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“It is too early to say how much ends up on the black market. We never like to see it happen,” Mark Prior, a spokesman for the World Food Program, told Reuters.
After the January 12 earthquake that leveled Haiti’s capital city, killing up to 200,000 and leaving more than 1 million homeless, food distribution, according to the Christian Science Monitor, was “chaotic.” Young Haitian men would often overpower women and the elderly to get food-aid bags first, the Christian Science Monitor reported.
For example, on January 21, the BBC reported that hundreds of displaced Haitians fought over sacks of food provided by a German relief agency. Watch a video of the scuffle Here. According to the BBC, nine days after the earthquake people still had very little to eat and relief agencies had not set up an efficient way to distribute food.
“On a couple of occasions, U.N. soldiers fired tear gas into hungry crowds jostling for a limited amount of goods,” Reuters reported recently.
To mitigate food distribution chaos and ensure that families who need the food get it, international aid groups established a new system last weekend where only women, not men, are given 55-pound bags of rice
“Our long experience in food distribution tells us that by delivering food into the hands of women, it is more likely to be redistributed equitably among the household –including the men,” Prior told CNN, adding that women are usually responsible for the household food supply and that men in need would not be excluded. In addition, CNN reported that another aid worker told them that most men have a “wife, a sister, a mother or girlfriend” who can feed them.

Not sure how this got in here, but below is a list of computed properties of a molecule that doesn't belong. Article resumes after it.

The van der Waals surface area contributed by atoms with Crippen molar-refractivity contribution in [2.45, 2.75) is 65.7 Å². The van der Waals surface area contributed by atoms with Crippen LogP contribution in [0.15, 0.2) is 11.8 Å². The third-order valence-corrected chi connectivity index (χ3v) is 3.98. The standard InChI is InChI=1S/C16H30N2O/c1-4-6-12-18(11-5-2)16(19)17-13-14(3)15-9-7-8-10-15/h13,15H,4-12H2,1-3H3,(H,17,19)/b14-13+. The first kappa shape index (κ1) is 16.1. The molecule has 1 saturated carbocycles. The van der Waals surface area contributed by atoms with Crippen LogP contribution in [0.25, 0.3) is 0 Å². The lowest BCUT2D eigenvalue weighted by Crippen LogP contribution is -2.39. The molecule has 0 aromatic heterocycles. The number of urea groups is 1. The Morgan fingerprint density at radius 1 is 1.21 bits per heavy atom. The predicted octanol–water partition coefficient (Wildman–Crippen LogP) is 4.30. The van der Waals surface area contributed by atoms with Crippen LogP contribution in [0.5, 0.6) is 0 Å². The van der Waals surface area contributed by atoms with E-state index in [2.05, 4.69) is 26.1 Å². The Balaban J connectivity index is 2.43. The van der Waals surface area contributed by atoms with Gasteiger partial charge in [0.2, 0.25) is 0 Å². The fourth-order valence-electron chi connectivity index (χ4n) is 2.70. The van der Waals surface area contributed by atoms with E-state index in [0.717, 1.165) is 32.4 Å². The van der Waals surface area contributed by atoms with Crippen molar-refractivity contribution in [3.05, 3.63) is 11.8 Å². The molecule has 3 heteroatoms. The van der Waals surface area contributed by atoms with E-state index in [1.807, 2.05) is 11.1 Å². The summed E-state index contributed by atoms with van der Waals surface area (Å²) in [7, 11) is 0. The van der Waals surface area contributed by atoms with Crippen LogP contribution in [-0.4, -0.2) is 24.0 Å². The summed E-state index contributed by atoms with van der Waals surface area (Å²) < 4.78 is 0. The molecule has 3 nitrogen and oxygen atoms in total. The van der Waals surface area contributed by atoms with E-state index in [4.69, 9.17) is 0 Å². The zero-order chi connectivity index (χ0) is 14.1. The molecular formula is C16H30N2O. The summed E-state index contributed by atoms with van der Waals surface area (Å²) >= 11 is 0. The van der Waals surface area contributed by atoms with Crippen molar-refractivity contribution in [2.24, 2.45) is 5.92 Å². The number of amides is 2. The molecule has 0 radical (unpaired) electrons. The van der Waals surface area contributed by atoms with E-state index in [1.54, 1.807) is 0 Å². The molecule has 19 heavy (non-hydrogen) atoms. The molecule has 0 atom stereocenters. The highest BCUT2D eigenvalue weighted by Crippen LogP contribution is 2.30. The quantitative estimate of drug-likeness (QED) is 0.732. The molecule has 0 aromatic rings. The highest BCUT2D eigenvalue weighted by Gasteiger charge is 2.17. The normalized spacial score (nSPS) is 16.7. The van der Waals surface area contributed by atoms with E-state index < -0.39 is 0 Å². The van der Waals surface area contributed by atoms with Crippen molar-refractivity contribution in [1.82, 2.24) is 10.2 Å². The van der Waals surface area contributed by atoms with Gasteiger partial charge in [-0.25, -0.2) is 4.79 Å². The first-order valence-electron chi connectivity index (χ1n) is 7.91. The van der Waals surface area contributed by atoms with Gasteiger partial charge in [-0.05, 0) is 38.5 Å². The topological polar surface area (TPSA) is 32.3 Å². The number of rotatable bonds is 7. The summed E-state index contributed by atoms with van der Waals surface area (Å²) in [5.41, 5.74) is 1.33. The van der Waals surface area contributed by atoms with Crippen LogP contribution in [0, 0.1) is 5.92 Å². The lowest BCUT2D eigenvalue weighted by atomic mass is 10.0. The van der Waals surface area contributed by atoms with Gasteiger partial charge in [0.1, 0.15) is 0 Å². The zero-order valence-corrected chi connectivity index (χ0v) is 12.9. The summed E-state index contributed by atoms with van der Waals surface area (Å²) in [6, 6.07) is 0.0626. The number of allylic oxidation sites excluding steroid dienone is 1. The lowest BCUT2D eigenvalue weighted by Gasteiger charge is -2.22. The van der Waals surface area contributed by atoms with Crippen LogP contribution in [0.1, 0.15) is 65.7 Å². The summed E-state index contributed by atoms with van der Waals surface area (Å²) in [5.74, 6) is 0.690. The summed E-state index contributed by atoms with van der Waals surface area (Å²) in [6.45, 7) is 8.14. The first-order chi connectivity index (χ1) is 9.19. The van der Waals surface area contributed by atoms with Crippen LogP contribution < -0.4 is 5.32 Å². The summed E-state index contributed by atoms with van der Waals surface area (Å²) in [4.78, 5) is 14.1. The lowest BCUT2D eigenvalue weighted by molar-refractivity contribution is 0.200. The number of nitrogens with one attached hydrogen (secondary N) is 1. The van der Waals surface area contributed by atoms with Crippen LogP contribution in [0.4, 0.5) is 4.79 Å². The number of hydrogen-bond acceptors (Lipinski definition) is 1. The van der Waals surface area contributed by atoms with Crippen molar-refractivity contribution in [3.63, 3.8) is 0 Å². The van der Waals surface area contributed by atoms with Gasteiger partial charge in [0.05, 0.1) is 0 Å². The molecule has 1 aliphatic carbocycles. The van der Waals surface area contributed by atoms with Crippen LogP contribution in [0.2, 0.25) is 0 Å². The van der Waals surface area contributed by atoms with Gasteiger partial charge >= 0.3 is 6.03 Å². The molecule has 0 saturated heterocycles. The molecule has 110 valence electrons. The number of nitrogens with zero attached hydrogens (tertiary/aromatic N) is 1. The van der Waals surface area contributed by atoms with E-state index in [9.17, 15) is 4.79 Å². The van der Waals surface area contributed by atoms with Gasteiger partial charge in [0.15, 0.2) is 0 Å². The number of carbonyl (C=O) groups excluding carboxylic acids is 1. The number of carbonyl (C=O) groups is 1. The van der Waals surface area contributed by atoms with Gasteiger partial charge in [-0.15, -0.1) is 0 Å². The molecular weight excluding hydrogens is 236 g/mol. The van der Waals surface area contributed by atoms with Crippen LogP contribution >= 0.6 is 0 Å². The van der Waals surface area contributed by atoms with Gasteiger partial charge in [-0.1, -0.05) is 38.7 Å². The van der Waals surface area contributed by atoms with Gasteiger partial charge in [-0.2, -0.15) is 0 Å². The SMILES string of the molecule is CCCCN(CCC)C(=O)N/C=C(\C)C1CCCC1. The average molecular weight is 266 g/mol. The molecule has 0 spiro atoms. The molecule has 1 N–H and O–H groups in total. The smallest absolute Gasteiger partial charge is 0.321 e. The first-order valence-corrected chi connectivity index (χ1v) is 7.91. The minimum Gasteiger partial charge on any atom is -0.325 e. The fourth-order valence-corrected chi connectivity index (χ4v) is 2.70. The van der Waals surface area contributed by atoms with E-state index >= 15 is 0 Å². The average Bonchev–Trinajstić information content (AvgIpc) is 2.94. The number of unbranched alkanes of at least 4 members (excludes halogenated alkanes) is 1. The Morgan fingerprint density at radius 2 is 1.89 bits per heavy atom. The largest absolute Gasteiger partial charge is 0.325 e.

An attorney writing for the online publication Men’s Daily News complained in an opinion piece that excluding men is unfair, and that he wasn’t convinced by Prior’s argument.
“What if a man or boy happens not to have a wife, sister, etc.? What if he had one but she was killed or disabled in the quake? Or what happens if he has such a female relative, but is estranged from her?…” the attorney wrote. “In Haiti, the short answer is ‘he starves.’”
Unfortunately the new system has another problem –some people do not know where to get the cards.
“No food has come here. We know they are using the cards but we don’t know how to find the cards,” Losin Fritz, a community leader for about 4,500 people living in tents, told the Christian Science Monitor.
In addition, according to the Christian Science Monitor, the ration cards, like the rice, are also ending up on the black market, selling for 50 gourdes ($1.24), more than double the amount of a cup of rice.
“Only (the leaders’) friends get the cards and we don’t have any money to buy the rice at the market,” Peter Princius, an old man, told the Christian Science Monitor. “And we are hungry.”